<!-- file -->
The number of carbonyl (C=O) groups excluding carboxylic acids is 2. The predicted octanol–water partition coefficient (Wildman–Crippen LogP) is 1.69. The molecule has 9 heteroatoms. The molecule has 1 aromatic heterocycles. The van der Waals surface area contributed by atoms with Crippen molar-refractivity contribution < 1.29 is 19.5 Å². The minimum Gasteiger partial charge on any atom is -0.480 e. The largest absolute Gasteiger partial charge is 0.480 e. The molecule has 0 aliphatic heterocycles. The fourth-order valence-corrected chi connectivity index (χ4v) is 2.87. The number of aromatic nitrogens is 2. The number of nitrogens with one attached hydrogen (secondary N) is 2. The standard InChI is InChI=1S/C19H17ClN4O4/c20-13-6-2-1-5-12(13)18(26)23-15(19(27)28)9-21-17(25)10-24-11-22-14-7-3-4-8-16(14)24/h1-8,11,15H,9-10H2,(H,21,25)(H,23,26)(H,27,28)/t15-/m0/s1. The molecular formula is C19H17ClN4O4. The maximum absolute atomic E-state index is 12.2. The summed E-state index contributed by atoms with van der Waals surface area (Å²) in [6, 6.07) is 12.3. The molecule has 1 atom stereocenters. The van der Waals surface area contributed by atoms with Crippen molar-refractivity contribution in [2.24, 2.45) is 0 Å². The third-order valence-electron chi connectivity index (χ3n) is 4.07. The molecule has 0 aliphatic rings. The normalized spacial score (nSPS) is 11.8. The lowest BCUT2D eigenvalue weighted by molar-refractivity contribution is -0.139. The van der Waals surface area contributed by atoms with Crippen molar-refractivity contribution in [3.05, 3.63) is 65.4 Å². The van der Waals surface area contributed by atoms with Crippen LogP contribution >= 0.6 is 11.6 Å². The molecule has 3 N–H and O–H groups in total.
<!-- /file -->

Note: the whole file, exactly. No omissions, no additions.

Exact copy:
The number of carbonyl (C=O) groups excluding carboxylic acids is 2. The predicted octanol–water partition coefficient (Wildman–Crippen LogP) is 1.69. The molecule has 9 heteroatoms. The molecule has 1 aromatic heterocycles. The van der Waals surface area contributed by atoms with Crippen molar-refractivity contribution < 1.29 is 19.5 Å². The minimum Gasteiger partial charge on any atom is -0.480 e. The largest absolute Gasteiger partial charge is 0.480 e. The molecule has 0 aliphatic heterocycles. The fourth-order valence-corrected chi connectivity index (χ4v) is 2.87. The number of aromatic nitrogens is 2. The number of nitrogens with one attached hydrogen (secondary N) is 2. The standard InChI is InChI=1S/C19H17ClN4O4/c20-13-6-2-1-5-12(13)18(26)23-15(19(27)28)9-21-17(25)10-24-11-22-14-7-3-4-8-16(14)24/h1-8,11,15H,9-10H2,(H,21,25)(H,23,26)(H,27,28)/t15-/m0/s1. The molecular formula is C19H17ClN4O4. The maximum absolute atomic E-state index is 12.2. The summed E-state index contributed by atoms with van der Waals surface area (Å²) in [6, 6.07) is 12.3. The molecule has 1 atom stereocenters. The van der Waals surface area contributed by atoms with Crippen molar-refractivity contribution in [2.24, 2.45) is 0 Å². The third-order valence-electron chi connectivity index (χ3n) is 4.07. The molecule has 0 aliphatic rings. The normalized spacial score (nSPS) is 11.8. The lowest BCUT2D eigenvalue weighted by molar-refractivity contribution is -0.139. The van der Waals surface area contributed by atoms with Crippen molar-refractivity contribution in [3.05, 3.63) is 65.4 Å². The van der Waals surface area contributed by atoms with Crippen LogP contribution >= 0.6 is 11.6 Å². The molecule has 3 N–H and O–H groups in total.